Southern Brooklyn

Staten Island Hates Russians (And Other Groups, Too)


Neighborhood-level ethnic tensions are a funny thing. They’re usually stressful, frustrating and embarrassing – even to observers. But in America, they’re also incredibly dependable.

So predictable are they that I can write a template article to be used for the clash between established residents and immigrant newcomers in any neighborhood during any point in history. It would go something like this:

Residents of _____________ (name of locality) are up in arms over the recent arrival of a wave of ____________ (ethnicity/race) immigrants.

Beginning in the _______ (decade), pockets of __________ (ethnicity/race) have been popping up across the nation. Here in ___________  (name of locality), they’ve started planting their roots, much to the disturbance of long-time residents who see them as upending the neighborhood character.

“They just wont adapt to the American way of life,” said longtime resident. “They don’t learn English, they _______ (insert relevant stereotype). It’s not good for the neighborhood.”

There are also concerns that the new immigrant community is cheating taxpayers by (suggestion of welfare scheme)

“They’re getting money from our taxes,” said longtime resident. “But I see them in their (nice car/fur coat/expensive sneakers/all of the above).”

But _______ (ethnicity/race) say they’re here to stay, and just want a piece of the American dream.

“I came to escape ________ (relevant problem of host nation),” said immigrant. “I want what every American wants: to own a business, own a home and provide for my family.”

The immigrant community is already showing signs of integration. They ______________ (checklist of “American” things the immigrants do).

The arrival of new immigrants to any neighborhood sparks off hostilities with those that have lived there for years. But the case of ________ (name of locality) is unique. Unlike other immigrants, _____________ (insert generalizations about economic, education, cultural or perceptive differences between the immigrants and the long-time residents, usually without attribution or relevant statistical data). And that stands in stark contrast to the neighborhood’s traditional demographic makeup.

_______ (ethnicity/race) say the tensions are unjustified, and are caused by ________ (bigotry if newcomers are not white/jealousy if white).

“America is about diversity,” said academic/activist/immigrant/anyone not objecting. “In time ______ (race/ethnicity) will become part of this great melting pot society.”

There are hundreds of ways to tailor this, whether it’s in an analysis in the wake of a hate crime, an “around the neighborhood” piece, or examination of opposition to a business or institution proposed by the newcomers. Seriously – I could take this template on the road and make a career out of rewriting it for local news outlets across the country and never want for work.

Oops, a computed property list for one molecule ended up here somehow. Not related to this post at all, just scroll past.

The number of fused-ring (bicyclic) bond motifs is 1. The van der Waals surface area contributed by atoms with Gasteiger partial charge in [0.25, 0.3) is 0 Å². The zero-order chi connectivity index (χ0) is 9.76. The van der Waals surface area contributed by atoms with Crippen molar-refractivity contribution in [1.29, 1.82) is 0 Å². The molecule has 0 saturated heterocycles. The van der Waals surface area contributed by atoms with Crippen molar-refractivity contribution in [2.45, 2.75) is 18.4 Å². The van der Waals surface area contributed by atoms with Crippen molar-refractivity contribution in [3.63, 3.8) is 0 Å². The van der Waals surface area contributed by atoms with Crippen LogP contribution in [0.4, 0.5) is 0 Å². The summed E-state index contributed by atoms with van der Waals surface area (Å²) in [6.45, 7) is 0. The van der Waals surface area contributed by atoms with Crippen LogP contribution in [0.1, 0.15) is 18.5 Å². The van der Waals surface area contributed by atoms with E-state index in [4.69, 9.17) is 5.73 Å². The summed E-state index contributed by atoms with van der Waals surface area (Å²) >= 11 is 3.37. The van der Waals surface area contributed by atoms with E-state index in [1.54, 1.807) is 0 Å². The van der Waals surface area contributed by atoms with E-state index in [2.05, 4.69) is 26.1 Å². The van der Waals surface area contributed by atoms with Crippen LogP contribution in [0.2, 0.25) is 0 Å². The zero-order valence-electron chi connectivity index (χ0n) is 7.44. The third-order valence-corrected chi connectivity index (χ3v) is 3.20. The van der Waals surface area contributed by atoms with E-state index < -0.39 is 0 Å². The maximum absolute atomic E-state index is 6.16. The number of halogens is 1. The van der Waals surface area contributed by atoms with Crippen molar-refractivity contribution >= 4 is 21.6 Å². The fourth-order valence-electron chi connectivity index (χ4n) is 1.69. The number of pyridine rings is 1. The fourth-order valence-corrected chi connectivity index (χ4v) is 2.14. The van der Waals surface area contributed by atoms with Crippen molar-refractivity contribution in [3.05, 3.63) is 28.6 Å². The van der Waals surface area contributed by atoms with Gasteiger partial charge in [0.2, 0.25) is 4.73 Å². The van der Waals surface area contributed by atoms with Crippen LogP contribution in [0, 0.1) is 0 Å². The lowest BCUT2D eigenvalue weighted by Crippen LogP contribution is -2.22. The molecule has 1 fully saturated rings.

But why am I mentioning this now? Because the New York Times just did a piece about the supposedly budding resentments long-time Staten Islanders have towards the “newly-arrived” Eastern Europeans. Though the reporter insists the Eastern Europeans there are different than Brooklyn’s Eastern Eur- okay, I give up – Russians, and thus it’s a different situation, the same article could have been (and probably was) written for Sheepshead Bay 15 years ago, or Brighton Beach 25 years ago.

The New York Times piece hits all the hot points. Really. The controversy was sparked over a proposed daycare center to be operated by an Eastern European, and residents say it will be “another Russian thing.” Residents also say the state gave them money, but “you see them coming out of the center with their expensive cars and their mink coats.” The Russians counter by saying they live there because they want the American dream, or, to quote, “looking for something with a backyard, like an American family.”

My favorite part, of course, is the reporter’s demographic breakdown of Staten Island’s Eastern Europeans. So desperate is he to make this seem like a unique story, and not – really, it’s not, he promises – like Brighton Beach or Sheepshead Bay.

The reasons he gives – jealousy over the group’s wealth, education, and rapid ascension in American society – are the same ones I frequently hear for Russians in this part of Brooklyn. I’ve also heard it for Chicago’s Russians. It’s just so unique that it can be used anywhere Russians are.

Make note of this part. It’s the reporter’s money shot. This “unique angle” is what he tells the editor in order to justify the story, his paycheck, his existence, and the perception he may actually have talent.